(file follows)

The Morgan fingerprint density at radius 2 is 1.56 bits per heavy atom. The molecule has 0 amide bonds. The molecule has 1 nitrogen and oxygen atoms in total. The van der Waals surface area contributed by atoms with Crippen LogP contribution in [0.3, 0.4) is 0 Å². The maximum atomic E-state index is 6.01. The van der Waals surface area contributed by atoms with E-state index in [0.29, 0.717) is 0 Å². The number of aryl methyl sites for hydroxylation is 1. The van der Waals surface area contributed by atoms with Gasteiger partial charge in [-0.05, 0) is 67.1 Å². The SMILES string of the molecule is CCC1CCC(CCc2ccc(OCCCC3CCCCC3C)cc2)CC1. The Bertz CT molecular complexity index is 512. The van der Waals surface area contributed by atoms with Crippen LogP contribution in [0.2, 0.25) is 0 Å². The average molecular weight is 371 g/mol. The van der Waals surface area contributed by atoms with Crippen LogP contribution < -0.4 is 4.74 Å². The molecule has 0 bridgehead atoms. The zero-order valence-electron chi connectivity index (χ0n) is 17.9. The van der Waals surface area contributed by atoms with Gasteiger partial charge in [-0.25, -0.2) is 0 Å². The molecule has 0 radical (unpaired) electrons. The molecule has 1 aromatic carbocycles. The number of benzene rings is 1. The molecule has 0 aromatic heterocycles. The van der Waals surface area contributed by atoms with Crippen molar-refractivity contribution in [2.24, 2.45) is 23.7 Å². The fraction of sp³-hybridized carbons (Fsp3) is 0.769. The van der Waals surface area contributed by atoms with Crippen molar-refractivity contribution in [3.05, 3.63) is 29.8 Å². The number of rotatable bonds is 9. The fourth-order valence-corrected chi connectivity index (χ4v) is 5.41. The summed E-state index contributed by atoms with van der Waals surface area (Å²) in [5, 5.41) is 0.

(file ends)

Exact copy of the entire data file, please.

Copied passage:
The Morgan fingerprint density at radius 2 is 1.56 bits per heavy atom. The molecule has 0 amide bonds. The molecule has 1 nitrogen and oxygen atoms in total. The van der Waals surface area contributed by atoms with Crippen LogP contribution in [0.3, 0.4) is 0 Å². The maximum atomic E-state index is 6.01. The van der Waals surface area contributed by atoms with E-state index in [0.29, 0.717) is 0 Å². The number of aryl methyl sites for hydroxylation is 1. The van der Waals surface area contributed by atoms with Gasteiger partial charge in [-0.05, 0) is 67.1 Å². The SMILES string of the molecule is CCC1CCC(CCc2ccc(OCCCC3CCCCC3C)cc2)CC1. The Bertz CT molecular complexity index is 512. The van der Waals surface area contributed by atoms with Crippen LogP contribution in [0.2, 0.25) is 0 Å². The average molecular weight is 371 g/mol. The van der Waals surface area contributed by atoms with Crippen LogP contribution < -0.4 is 4.74 Å². The molecule has 0 bridgehead atoms. The zero-order valence-electron chi connectivity index (χ0n) is 17.9. The van der Waals surface area contributed by atoms with Gasteiger partial charge in [-0.25, -0.2) is 0 Å². The molecule has 0 radical (unpaired) electrons. The molecule has 1 aromatic carbocycles. The number of benzene rings is 1. The molecule has 0 aromatic heterocycles. The van der Waals surface area contributed by atoms with Crippen molar-refractivity contribution in [2.24, 2.45) is 23.7 Å². The fraction of sp³-hybridized carbons (Fsp3) is 0.769. The van der Waals surface area contributed by atoms with Crippen molar-refractivity contribution in [3.05, 3.63) is 29.8 Å². The number of rotatable bonds is 9. The fourth-order valence-corrected chi connectivity index (χ4v) is 5.41. The summed E-state index contributed by atoms with van der Waals surface area (Å²) in [5, 5.41) is 0.